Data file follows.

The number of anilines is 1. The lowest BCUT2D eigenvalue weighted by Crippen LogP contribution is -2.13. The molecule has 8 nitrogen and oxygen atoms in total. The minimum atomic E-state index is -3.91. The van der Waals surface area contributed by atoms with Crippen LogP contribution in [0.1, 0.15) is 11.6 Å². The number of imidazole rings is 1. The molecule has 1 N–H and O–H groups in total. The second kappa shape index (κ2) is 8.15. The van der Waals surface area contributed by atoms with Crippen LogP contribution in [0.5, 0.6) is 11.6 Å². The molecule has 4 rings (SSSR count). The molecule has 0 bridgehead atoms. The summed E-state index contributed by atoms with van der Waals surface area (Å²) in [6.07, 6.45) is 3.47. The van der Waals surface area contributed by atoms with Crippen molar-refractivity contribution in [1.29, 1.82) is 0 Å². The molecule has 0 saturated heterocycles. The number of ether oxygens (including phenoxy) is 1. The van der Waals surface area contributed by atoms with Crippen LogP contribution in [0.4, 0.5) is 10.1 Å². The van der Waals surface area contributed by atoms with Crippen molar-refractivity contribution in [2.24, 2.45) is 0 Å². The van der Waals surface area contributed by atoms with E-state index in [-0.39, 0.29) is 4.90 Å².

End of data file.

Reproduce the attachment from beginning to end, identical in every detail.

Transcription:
The number of anilines is 1. The lowest BCUT2D eigenvalue weighted by Crippen LogP contribution is -2.13. The molecule has 8 nitrogen and oxygen atoms in total. The minimum atomic E-state index is -3.91. The van der Waals surface area contributed by atoms with Crippen LogP contribution in [0.1, 0.15) is 11.6 Å². The number of imidazole rings is 1. The molecule has 1 N–H and O–H groups in total. The second kappa shape index (κ2) is 8.15. The van der Waals surface area contributed by atoms with Crippen LogP contribution in [0.5, 0.6) is 11.6 Å². The molecule has 4 rings (SSSR count). The molecule has 0 bridgehead atoms. The summed E-state index contributed by atoms with van der Waals surface area (Å²) in [6.07, 6.45) is 3.47. The van der Waals surface area contributed by atoms with Crippen molar-refractivity contribution in [1.29, 1.82) is 0 Å². The molecule has 0 saturated heterocycles. The number of ether oxygens (including phenoxy) is 1. The van der Waals surface area contributed by atoms with Crippen LogP contribution in [0.4, 0.5) is 10.1 Å². The van der Waals surface area contributed by atoms with Crippen molar-refractivity contribution in [2.24, 2.45) is 0 Å². The van der Waals surface area contributed by atoms with E-state index in [-0.39, 0.29) is 4.90 Å².